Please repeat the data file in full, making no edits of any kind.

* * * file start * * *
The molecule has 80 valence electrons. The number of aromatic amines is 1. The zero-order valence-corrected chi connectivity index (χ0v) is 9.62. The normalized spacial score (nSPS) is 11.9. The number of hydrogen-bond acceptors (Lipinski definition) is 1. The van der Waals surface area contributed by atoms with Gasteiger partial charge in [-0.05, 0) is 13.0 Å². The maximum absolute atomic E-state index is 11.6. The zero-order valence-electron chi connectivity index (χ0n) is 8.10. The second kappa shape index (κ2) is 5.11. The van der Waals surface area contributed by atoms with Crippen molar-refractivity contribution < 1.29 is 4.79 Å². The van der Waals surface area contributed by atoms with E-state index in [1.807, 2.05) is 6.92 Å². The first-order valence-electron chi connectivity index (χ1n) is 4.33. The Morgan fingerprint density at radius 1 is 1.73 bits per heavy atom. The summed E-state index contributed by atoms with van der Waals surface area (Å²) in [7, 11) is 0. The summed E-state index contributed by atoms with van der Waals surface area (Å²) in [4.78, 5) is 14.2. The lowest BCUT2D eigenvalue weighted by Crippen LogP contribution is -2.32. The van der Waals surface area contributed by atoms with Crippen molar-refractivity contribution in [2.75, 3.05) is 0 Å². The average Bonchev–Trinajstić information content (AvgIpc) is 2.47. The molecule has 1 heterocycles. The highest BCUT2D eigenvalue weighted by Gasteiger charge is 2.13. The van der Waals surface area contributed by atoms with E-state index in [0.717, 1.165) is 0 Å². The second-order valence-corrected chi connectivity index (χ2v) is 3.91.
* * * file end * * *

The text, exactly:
The molecule has 80 valence electrons. The number of aromatic amines is 1. The zero-order valence-corrected chi connectivity index (χ0v) is 9.62. The normalized spacial score (nSPS) is 11.9. The number of hydrogen-bond acceptors (Lipinski definition) is 1. The van der Waals surface area contributed by atoms with Gasteiger partial charge in [-0.05, 0) is 13.0 Å². The maximum absolute atomic E-state index is 11.6. The zero-order valence-electron chi connectivity index (χ0n) is 8.10. The second kappa shape index (κ2) is 5.11. The van der Waals surface area contributed by atoms with Crippen molar-refractivity contribution < 1.29 is 4.79 Å². The van der Waals surface area contributed by atoms with E-state index in [1.807, 2.05) is 6.92 Å². The first-order valence-electron chi connectivity index (χ1n) is 4.33. The Morgan fingerprint density at radius 1 is 1.73 bits per heavy atom. The summed E-state index contributed by atoms with van der Waals surface area (Å²) in [7, 11) is 0. The summed E-state index contributed by atoms with van der Waals surface area (Å²) in [4.78, 5) is 14.2. The lowest BCUT2D eigenvalue weighted by Crippen LogP contribution is -2.32. The van der Waals surface area contributed by atoms with Crippen molar-refractivity contribution in [2.75, 3.05) is 0 Å². The average Bonchev–Trinajstić information content (AvgIpc) is 2.47. The molecule has 1 heterocycles. The highest BCUT2D eigenvalue weighted by Gasteiger charge is 2.13. The van der Waals surface area contributed by atoms with E-state index in [0.717, 1.165) is 0 Å². The second-order valence-corrected chi connectivity index (χ2v) is 3.91.